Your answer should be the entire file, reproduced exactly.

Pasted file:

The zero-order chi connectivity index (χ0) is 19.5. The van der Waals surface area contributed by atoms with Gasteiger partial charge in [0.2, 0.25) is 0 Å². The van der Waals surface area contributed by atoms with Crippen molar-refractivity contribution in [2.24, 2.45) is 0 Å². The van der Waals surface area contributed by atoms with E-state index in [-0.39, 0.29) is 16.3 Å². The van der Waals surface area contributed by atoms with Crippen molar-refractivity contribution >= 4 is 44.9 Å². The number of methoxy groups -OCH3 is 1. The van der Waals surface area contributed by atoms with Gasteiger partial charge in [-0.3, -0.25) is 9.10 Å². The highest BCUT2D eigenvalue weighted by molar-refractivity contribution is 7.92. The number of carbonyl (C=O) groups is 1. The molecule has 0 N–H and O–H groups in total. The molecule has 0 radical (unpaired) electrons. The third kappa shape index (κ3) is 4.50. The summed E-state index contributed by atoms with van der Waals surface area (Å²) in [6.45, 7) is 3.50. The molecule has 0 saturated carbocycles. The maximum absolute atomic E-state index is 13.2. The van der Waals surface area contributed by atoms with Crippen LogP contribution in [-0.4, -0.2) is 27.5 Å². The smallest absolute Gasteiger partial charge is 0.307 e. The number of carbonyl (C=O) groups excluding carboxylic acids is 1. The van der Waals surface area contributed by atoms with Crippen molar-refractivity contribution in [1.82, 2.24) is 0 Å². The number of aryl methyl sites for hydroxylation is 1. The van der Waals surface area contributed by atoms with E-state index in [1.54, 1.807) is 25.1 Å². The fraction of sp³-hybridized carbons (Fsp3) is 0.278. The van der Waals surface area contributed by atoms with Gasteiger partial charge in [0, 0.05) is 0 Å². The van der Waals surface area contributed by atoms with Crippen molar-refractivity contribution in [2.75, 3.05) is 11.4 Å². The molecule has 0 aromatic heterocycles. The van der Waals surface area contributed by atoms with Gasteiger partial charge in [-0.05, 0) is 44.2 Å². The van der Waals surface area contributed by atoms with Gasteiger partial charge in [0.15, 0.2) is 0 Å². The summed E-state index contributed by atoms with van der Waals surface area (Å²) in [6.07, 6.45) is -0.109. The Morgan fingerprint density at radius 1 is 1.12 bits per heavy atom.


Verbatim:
The zero-order chi connectivity index (χ0) is 19.5. The van der Waals surface area contributed by atoms with Gasteiger partial charge in [0.2, 0.25) is 0 Å². The van der Waals surface area contributed by atoms with Crippen molar-refractivity contribution in [2.24, 2.45) is 0 Å². The van der Waals surface area contributed by atoms with E-state index in [-0.39, 0.29) is 16.3 Å². The van der Waals surface area contributed by atoms with Crippen molar-refractivity contribution >= 4 is 44.9 Å². The number of methoxy groups -OCH3 is 1. The van der Waals surface area contributed by atoms with Gasteiger partial charge in [-0.3, -0.25) is 9.10 Å². The highest BCUT2D eigenvalue weighted by molar-refractivity contribution is 7.92. The number of carbonyl (C=O) groups is 1. The molecule has 0 N–H and O–H groups in total. The molecule has 0 radical (unpaired) electrons. The third kappa shape index (κ3) is 4.50. The summed E-state index contributed by atoms with van der Waals surface area (Å²) in [6.45, 7) is 3.50. The molecule has 0 saturated carbocycles. The maximum absolute atomic E-state index is 13.2. The van der Waals surface area contributed by atoms with Crippen LogP contribution in [-0.4, -0.2) is 27.5 Å². The smallest absolute Gasteiger partial charge is 0.307 e. The number of carbonyl (C=O) groups excluding carboxylic acids is 1. The van der Waals surface area contributed by atoms with Crippen molar-refractivity contribution in [1.82, 2.24) is 0 Å². The number of aryl methyl sites for hydroxylation is 1. The van der Waals surface area contributed by atoms with E-state index in [1.54, 1.807) is 25.1 Å². The fraction of sp³-hybridized carbons (Fsp3) is 0.278. The van der Waals surface area contributed by atoms with Gasteiger partial charge in [0, 0.05) is 0 Å². The van der Waals surface area contributed by atoms with Crippen molar-refractivity contribution in [2.75, 3.05) is 11.4 Å². The molecule has 0 aromatic heterocycles. The van der Waals surface area contributed by atoms with Gasteiger partial charge in [-0.05, 0) is 44.2 Å². The van der Waals surface area contributed by atoms with Gasteiger partial charge in [0.15, 0.2) is 0 Å². The summed E-state index contributed by atoms with van der Waals surface area (Å²) in [6.07, 6.45) is -0.109. The Morgan fingerprint density at radius 1 is 1.12 bits per heavy atom.